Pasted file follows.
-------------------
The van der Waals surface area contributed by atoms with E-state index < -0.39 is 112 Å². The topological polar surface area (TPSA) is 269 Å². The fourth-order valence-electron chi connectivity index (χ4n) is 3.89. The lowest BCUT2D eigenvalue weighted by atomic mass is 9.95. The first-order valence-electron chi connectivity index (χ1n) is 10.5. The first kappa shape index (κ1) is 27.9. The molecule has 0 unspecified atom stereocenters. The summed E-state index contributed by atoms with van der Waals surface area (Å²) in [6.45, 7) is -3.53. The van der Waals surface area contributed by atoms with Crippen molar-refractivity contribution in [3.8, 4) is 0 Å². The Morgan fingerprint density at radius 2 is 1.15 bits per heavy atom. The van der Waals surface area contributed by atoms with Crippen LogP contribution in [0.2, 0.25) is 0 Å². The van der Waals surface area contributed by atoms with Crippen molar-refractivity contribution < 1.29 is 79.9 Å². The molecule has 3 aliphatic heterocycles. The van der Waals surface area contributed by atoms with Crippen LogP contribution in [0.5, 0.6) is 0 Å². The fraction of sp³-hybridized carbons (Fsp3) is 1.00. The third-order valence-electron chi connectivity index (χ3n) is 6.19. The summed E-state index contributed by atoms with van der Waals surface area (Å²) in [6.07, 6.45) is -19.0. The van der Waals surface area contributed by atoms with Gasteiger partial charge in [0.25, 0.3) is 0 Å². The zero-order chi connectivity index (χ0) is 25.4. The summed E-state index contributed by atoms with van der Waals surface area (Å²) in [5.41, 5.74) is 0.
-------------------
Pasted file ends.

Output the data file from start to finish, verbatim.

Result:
The van der Waals surface area contributed by atoms with E-state index < -0.39 is 112 Å². The topological polar surface area (TPSA) is 269 Å². The fourth-order valence-electron chi connectivity index (χ4n) is 3.89. The lowest BCUT2D eigenvalue weighted by atomic mass is 9.95. The first-order valence-electron chi connectivity index (χ1n) is 10.5. The first kappa shape index (κ1) is 27.9. The molecule has 0 unspecified atom stereocenters. The summed E-state index contributed by atoms with van der Waals surface area (Å²) in [6.45, 7) is -3.53. The van der Waals surface area contributed by atoms with Crippen molar-refractivity contribution in [3.8, 4) is 0 Å². The Morgan fingerprint density at radius 2 is 1.15 bits per heavy atom. The van der Waals surface area contributed by atoms with Crippen LogP contribution in [0.2, 0.25) is 0 Å². The van der Waals surface area contributed by atoms with Crippen molar-refractivity contribution < 1.29 is 79.9 Å². The molecule has 3 aliphatic heterocycles. The van der Waals surface area contributed by atoms with Crippen LogP contribution in [0.5, 0.6) is 0 Å². The fraction of sp³-hybridized carbons (Fsp3) is 1.00. The third-order valence-electron chi connectivity index (χ3n) is 6.19. The summed E-state index contributed by atoms with van der Waals surface area (Å²) in [6.07, 6.45) is -19.0. The van der Waals surface area contributed by atoms with Gasteiger partial charge in [0.25, 0.3) is 0 Å². The zero-order chi connectivity index (χ0) is 25.4. The summed E-state index contributed by atoms with van der Waals surface area (Å²) in [5.41, 5.74) is 0.